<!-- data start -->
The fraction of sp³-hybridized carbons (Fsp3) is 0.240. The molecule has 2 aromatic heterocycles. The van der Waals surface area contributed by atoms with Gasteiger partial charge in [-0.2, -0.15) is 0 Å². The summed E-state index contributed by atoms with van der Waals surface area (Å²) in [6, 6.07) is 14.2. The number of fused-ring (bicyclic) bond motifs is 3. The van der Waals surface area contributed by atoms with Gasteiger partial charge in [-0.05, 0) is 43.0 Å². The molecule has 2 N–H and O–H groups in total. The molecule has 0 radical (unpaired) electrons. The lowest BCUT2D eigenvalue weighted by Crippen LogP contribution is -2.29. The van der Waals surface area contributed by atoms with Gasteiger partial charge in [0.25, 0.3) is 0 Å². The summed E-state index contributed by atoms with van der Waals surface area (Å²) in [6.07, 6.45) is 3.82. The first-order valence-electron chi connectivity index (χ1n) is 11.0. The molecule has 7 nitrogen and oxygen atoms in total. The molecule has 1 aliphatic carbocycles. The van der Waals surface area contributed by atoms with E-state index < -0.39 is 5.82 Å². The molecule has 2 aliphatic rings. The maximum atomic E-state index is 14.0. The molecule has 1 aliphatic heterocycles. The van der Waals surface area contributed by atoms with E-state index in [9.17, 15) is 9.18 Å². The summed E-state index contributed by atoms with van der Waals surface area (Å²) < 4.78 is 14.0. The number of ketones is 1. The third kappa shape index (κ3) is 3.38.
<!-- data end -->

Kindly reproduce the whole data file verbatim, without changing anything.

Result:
The fraction of sp³-hybridized carbons (Fsp3) is 0.240. The molecule has 2 aromatic heterocycles. The van der Waals surface area contributed by atoms with Gasteiger partial charge in [-0.2, -0.15) is 0 Å². The summed E-state index contributed by atoms with van der Waals surface area (Å²) in [6, 6.07) is 14.2. The number of fused-ring (bicyclic) bond motifs is 3. The van der Waals surface area contributed by atoms with Gasteiger partial charge in [-0.05, 0) is 43.0 Å². The molecule has 2 N–H and O–H groups in total. The molecule has 0 radical (unpaired) electrons. The lowest BCUT2D eigenvalue weighted by Crippen LogP contribution is -2.29. The van der Waals surface area contributed by atoms with Gasteiger partial charge in [0.25, 0.3) is 0 Å². The summed E-state index contributed by atoms with van der Waals surface area (Å²) in [6.07, 6.45) is 3.82. The first-order valence-electron chi connectivity index (χ1n) is 11.0. The molecule has 7 nitrogen and oxygen atoms in total. The molecule has 1 aliphatic carbocycles. The van der Waals surface area contributed by atoms with E-state index < -0.39 is 5.82 Å². The molecule has 2 aliphatic rings. The maximum atomic E-state index is 14.0. The molecule has 1 aliphatic heterocycles. The van der Waals surface area contributed by atoms with E-state index in [9.17, 15) is 9.18 Å². The summed E-state index contributed by atoms with van der Waals surface area (Å²) < 4.78 is 14.0. The number of ketones is 1. The third kappa shape index (κ3) is 3.38.